A woman I’ll call Ana was tried for the murder of her 18-month-old son in Sacramento, California. A teddy bear should have been the least of her concerns, but it was always somewhere in the back of her mind.
Ana was the breadwinner of her household. She supported her infant son, the boy’s twin sister, their older sibling, and her boyfriend who was the children’s father. Ana worked in a restaurant in San Francisco where the minimum wage was higher. Because she didn’t own a car, commuting from Sacramento to San Francisco would have entailed a costly, twice-daily, six-hour ordeal involving the Sacramento light rail, a commuter bus, BART (Bay Area Rapid Transit), and walking. Ana made the difficult decision to sleep on friends’ couches and commute home to Sacramento only when she had days off – two to three times per month.
The coroner determined that when he died, Ana’s infant son had pneumonia, sepsis, and broken ribs that had healed. The infant was also malnourished. Police investigated for almost one year before prosecutors charged Ana and her boyfriend with murder.
After Ana and her boyfriend were arrested, social workers from children’s protective services removed the two remaining children from the home. As often happened with abandoned units, Ana’s apartment became an easy target for break-ins.
At trial, the prosecutor argued that Ana and her boyfriend were negligent in failing to get their son medical care that would have prevented the malnutrition and infection that led to his death. Ana’s attorney presented evidence that Ana saw the baby for only a few days each month, pointing the finger of neglect toward Ana’s boyfriend as the primary caretaker.
There was also testimony from experts that Ana was a battered woman who was not psychologically capable of standing up to her boyfriend’s decisions regarding the care of their children. Like most battered women, Ana had unconsciously recreated her past; her boyfriend was not the first man to abuse her.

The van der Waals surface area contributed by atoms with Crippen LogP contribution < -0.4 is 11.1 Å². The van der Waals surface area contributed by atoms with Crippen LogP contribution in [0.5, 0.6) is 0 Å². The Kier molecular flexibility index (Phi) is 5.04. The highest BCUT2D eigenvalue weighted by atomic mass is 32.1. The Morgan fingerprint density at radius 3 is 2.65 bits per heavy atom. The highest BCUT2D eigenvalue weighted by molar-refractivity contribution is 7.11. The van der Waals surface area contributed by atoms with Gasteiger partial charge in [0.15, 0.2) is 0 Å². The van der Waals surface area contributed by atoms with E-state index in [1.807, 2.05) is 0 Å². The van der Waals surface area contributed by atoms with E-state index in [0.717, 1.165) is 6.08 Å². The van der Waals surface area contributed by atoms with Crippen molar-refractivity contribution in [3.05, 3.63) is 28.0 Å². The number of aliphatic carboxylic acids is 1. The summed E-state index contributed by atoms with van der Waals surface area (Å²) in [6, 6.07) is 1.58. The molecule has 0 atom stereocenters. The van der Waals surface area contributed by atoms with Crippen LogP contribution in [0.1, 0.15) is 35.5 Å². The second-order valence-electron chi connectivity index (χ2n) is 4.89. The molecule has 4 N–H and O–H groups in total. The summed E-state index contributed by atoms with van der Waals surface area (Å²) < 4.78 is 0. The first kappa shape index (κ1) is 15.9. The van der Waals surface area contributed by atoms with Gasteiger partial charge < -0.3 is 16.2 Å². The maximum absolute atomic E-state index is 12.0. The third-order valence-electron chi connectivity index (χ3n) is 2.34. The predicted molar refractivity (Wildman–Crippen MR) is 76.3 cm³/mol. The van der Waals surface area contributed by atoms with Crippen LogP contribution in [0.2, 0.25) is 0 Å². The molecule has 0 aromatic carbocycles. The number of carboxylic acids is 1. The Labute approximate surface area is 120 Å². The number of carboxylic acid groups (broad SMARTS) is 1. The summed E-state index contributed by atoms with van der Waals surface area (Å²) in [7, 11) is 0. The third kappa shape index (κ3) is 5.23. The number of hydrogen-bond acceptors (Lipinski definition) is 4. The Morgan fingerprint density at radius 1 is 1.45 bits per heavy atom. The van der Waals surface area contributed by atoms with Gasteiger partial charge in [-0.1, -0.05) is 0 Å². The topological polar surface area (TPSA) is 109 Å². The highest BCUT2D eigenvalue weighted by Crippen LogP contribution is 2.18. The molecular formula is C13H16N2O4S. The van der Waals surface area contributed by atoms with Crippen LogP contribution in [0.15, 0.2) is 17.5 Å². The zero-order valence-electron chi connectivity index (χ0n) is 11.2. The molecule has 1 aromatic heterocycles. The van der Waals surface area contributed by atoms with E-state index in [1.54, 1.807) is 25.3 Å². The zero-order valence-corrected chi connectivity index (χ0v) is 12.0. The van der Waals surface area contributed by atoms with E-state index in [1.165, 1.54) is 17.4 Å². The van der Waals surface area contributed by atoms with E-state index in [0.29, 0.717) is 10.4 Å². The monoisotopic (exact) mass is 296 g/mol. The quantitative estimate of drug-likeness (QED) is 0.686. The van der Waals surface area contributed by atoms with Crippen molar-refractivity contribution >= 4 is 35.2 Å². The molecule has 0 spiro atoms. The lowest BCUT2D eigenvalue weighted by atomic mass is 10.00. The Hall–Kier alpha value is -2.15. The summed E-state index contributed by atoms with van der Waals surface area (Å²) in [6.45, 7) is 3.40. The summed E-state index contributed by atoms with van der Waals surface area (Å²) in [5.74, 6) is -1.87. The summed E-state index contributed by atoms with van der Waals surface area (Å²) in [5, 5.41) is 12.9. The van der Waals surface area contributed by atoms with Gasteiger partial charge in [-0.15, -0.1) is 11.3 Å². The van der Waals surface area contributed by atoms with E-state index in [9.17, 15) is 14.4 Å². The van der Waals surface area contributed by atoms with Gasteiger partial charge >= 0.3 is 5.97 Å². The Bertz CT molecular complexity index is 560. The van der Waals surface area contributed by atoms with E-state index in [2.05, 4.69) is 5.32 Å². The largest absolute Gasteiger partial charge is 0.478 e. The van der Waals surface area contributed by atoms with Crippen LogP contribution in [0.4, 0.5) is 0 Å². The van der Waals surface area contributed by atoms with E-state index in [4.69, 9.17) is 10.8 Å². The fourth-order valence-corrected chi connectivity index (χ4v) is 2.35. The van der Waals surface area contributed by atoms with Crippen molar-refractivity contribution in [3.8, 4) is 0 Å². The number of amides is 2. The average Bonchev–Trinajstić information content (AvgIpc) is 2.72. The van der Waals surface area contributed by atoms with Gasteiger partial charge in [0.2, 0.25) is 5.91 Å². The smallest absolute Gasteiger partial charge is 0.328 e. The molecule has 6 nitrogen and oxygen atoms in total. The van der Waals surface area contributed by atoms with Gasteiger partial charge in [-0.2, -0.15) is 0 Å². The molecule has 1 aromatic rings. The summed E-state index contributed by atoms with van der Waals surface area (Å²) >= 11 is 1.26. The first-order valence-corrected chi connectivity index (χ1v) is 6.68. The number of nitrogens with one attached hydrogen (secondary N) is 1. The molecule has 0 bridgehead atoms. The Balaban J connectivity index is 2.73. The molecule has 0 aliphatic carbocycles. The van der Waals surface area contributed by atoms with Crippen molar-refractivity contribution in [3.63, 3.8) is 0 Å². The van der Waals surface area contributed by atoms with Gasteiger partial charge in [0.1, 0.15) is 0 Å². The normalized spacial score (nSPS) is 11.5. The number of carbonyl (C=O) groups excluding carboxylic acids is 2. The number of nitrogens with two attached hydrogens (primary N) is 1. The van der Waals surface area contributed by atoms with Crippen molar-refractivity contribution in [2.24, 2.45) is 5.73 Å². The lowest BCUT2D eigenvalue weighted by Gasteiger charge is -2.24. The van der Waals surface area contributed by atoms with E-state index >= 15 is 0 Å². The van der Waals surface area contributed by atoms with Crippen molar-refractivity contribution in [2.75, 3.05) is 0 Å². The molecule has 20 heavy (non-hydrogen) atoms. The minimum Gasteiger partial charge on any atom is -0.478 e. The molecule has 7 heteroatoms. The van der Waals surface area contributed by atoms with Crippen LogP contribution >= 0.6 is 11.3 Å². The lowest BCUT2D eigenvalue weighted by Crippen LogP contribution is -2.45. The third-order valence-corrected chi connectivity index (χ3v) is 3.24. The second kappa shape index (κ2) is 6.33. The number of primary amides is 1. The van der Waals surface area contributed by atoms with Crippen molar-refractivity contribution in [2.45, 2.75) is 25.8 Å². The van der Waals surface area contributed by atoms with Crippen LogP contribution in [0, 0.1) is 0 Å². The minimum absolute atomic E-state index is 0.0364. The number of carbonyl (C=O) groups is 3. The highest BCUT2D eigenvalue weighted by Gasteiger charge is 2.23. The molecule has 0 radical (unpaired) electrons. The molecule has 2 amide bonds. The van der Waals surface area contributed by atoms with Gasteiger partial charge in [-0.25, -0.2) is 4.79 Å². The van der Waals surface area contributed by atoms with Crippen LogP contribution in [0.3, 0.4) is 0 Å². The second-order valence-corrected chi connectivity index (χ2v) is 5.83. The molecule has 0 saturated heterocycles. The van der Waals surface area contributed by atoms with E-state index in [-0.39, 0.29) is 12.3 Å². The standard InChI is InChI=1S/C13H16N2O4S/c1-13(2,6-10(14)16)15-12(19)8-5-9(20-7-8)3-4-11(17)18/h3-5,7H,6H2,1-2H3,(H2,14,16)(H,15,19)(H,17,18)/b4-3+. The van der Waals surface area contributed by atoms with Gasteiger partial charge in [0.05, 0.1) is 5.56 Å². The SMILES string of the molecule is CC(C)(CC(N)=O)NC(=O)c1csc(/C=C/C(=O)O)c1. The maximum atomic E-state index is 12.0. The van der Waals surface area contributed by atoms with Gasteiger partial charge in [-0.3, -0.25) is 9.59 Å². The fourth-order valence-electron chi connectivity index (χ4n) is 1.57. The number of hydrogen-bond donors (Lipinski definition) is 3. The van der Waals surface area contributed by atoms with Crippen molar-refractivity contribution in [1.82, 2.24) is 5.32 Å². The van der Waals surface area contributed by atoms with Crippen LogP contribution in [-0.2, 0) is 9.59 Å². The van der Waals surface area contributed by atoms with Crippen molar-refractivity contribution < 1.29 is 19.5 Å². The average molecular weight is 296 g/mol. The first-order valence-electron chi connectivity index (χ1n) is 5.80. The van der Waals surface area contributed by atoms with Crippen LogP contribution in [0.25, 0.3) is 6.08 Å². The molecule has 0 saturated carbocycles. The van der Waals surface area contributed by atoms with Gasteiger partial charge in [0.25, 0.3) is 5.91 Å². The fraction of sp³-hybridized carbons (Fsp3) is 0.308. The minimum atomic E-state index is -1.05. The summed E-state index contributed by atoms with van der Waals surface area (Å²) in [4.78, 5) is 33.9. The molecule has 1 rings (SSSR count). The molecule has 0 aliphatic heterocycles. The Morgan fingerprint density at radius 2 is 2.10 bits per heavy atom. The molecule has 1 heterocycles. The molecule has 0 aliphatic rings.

Ana and her boyfriend were ultimately acquitted of murder, but her boyfriend was convicted of involuntary manslaughter and sent to prison. Ana was released from jail but would not be reunited with her two young children who were now living with a relative in another state.
Weeks later Ana was at a store and saw a man and a woman who were her neighbors at the apartment complex where she lived in Sacramento. She approached them and asked if they recognized her. Not only did they recognize her, they were excited to see her. “We have your bear!” they told her.
What this couple really had was the urn containing the ashes of Ana’s son. Knowing that the urn was inside the teddy bear, the couple had taken it from Ana’s abandoned apartment for safekeeping. These neighbors never visited Ana in jail and never took time off from work to attend her trial, but they managed to perform an important act of kindness that brought someone who had been through hell a needed dose of comfort and happiness.
Long after Ana’s pain, anguish, excitement, and joy have faded, she will need hope to rebuild her life. Whenever Ana looks at her teddy bear, she will think of her son. She will also be reminded that goodness and kindness endured as she went through hell. And she will remember to hope.
©Living off Island, Writing Wahine, 2017.